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Posted on Apr 24th, 2020

Hipaa Protective Orders and Use of Protected Health Information in Litigation

By Jason G. Schutte

Synopsis:

Recent Illinois Case law sets avenue for plaintiff’s attorneys to limit the use of protected health information obtained through litigation of personal injury claims via HIPAA.

Protective orders and protected health information:

In this newsletter, we will be discussing the recent Illinois Appellate Case Haage v. Zavala and Protective orders entered in personal injury cases pursuant to the Health Insurance Portability and Accountability Act of 1966 (herein HIPAA) and the rules promogulated pursuant to that Act.

All people have a right to privacy regarding their medical treatment and health; however, some of these protections and privileges are waived when a personal injury plaintiff seeks compensation for bodily injury. The extent to which these protections are waived is often a contentious subject during the litigation of personal injury claims.

Plaintiff’s attorneys often seek to restrict how far back in time the defense can obtain medical records for the plaintiff’s medical care. Likewise, they often try to prevent the defense from obtaining records for treatment that the plaintiff deems irrelevant. The defense, on the other hand, often seeks to have as much access as possible to plaintiff’s pre accident medical care to evaluate the existence of pre-existing conditions and the plaintiff’s activity level before the accident, in comparison to after the accident.

It is common practice in personal injury cases for the parties and courts to enter a Protective Order controlling the disclosure of protected health information by medical providers and to whom the protected information may be disclosed to by the parties during the litigation. We have been seeing plaintiff’s attorneys recently push to limit the ability for liability insurers and defense counsel to retain medical records and documents described as protected health information (herein PHI) under the HIPAA laws after the close of litigation. Plaintiffs are doing this by pushing the courts to require that parties either destroy or return the PHI within a time frame of the close of the case, usually 60 days.

Underlying facts of case:

This issue was addressed in the recent Illinois Appellate Court Case Haage v. Zavala[i]. The Haage case arose from two personal injury automobile accident cases. The plaintiffs in Haage proposed that the protective orders “(1) prohibited the parties and any other persons or entities from using or disclosing PHI for any purpose other than the litigation for which it was requested and (2) required the return or destruction of the PHI within 60 days after the conclusion of the litigation.”[ii] State Farm Insurance petitioned to intervene in the case and proposed the use of a protective order that did not include return and destroy provisions.[iii] The trial court approved the plaintiff’s proposed order and stated that any individual or entry receiving the order must comply with its provisions.[iv]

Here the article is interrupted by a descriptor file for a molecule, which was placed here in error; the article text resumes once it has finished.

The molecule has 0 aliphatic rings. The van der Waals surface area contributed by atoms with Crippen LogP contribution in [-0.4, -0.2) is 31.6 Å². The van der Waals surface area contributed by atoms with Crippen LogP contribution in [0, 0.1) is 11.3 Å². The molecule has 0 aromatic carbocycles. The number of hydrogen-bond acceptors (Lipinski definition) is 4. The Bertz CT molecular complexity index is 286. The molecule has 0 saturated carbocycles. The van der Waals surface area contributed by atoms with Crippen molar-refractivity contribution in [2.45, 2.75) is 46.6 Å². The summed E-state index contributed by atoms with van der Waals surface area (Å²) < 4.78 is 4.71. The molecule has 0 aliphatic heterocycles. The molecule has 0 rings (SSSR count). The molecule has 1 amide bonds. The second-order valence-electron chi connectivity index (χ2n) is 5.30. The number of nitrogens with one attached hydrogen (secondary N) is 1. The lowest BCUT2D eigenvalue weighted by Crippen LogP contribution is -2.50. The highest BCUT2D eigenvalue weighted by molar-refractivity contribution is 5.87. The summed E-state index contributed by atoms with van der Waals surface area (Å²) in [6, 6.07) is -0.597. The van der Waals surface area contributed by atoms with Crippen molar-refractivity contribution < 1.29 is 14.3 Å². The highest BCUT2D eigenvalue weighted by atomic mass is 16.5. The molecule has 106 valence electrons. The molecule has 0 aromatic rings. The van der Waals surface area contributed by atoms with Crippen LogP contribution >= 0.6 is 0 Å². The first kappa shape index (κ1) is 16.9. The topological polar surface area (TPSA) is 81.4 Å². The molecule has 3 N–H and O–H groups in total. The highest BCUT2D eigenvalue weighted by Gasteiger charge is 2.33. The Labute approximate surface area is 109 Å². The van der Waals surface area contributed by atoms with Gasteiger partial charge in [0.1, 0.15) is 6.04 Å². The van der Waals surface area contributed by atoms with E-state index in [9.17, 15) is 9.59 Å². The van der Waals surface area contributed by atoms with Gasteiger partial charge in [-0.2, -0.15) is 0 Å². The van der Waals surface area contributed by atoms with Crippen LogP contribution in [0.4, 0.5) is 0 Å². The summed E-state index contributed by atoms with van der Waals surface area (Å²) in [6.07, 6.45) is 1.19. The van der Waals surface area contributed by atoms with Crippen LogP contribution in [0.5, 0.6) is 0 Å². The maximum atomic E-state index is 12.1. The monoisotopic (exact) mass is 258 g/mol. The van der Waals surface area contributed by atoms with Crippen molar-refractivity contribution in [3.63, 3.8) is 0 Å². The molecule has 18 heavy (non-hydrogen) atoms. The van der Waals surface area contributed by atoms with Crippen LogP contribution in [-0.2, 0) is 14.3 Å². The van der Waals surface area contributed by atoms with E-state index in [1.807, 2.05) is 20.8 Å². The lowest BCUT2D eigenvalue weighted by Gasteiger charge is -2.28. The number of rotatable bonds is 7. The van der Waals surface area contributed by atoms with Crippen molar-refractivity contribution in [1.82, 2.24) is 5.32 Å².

State Farm asserted they were exempt from the protective orders and that the entry of the same as proposed would prevent them with complying with their obligations under the Illinois Insurance Code.[v] Likewise, they asserted that such restrictions in the use of PHI would interfere with State Farm’s rights to use that information for claims administration, detection/investigation of fraud, underwriting, rate making and guaranty fund functions, reinsurance and excess loss insurance and research including actuarial, medical, scientific and public policy.[vi]

Court’s analysis of the applicable law and ruling:

The Haage court provided a great discussion of some of the basic concepts of the HIPAA laws and regulations. For instance, the Privacy Rule as adopted in the Code of Federal Regulations prohibits the disclosure of an individual’s PHI by a “covered entity” or “business associate” unless that individual has consented to the same or the disclosure is permitted under the rules.[vii] PHI is defined as “individually identifiable health information”.[viii]

Qualified protective orders under the Privacy Rule are an order from the court or a stipulation by the parties to the legal action that (1) prohibits those “parties from using or disclosing the [PHI] for any purpose other than the litigation or proceeding for which such information was requested” and (2) mandates that the PHI be returned “to the covered entity or destruction of the” PHI and any copies thereof at the close of the legal action.[ix]